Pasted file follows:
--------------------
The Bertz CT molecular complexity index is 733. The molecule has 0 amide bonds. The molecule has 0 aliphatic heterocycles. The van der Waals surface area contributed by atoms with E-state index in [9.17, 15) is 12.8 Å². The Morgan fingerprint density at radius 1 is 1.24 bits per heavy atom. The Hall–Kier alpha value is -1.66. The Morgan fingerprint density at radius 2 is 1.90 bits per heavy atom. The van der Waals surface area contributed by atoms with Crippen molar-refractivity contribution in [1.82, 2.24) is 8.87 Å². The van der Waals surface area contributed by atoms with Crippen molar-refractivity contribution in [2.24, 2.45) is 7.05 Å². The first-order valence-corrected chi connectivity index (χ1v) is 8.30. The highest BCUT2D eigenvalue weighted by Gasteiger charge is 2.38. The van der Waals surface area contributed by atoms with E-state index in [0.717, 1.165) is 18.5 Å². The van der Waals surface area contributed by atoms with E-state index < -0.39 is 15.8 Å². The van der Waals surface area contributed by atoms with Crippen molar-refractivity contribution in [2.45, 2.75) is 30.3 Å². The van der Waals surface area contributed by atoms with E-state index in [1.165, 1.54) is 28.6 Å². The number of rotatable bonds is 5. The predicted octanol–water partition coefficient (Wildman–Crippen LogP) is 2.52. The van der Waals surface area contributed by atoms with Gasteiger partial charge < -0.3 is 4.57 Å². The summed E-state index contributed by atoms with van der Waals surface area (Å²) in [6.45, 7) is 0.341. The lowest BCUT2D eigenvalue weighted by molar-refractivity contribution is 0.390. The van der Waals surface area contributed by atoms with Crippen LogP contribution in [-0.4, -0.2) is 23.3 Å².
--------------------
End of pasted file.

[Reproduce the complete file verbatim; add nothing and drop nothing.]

The Bertz CT molecular complexity index is 733. The molecule has 0 amide bonds. The molecule has 0 aliphatic heterocycles. The van der Waals surface area contributed by atoms with E-state index in [9.17, 15) is 12.8 Å². The Morgan fingerprint density at radius 1 is 1.24 bits per heavy atom. The Hall–Kier alpha value is -1.66. The Morgan fingerprint density at radius 2 is 1.90 bits per heavy atom. The van der Waals surface area contributed by atoms with Crippen molar-refractivity contribution in [1.82, 2.24) is 8.87 Å². The van der Waals surface area contributed by atoms with Crippen molar-refractivity contribution in [2.24, 2.45) is 7.05 Å². The first-order valence-corrected chi connectivity index (χ1v) is 8.30. The highest BCUT2D eigenvalue weighted by Gasteiger charge is 2.38. The van der Waals surface area contributed by atoms with E-state index in [0.717, 1.165) is 18.5 Å². The van der Waals surface area contributed by atoms with E-state index < -0.39 is 15.8 Å². The van der Waals surface area contributed by atoms with Crippen molar-refractivity contribution in [2.45, 2.75) is 30.3 Å². The van der Waals surface area contributed by atoms with E-state index in [1.165, 1.54) is 28.6 Å². The number of rotatable bonds is 5. The predicted octanol–water partition coefficient (Wildman–Crippen LogP) is 2.52. The van der Waals surface area contributed by atoms with Gasteiger partial charge < -0.3 is 4.57 Å². The summed E-state index contributed by atoms with van der Waals surface area (Å²) in [6.45, 7) is 0.341. The lowest BCUT2D eigenvalue weighted by molar-refractivity contribution is 0.390. The van der Waals surface area contributed by atoms with Crippen LogP contribution in [-0.4, -0.2) is 23.3 Å².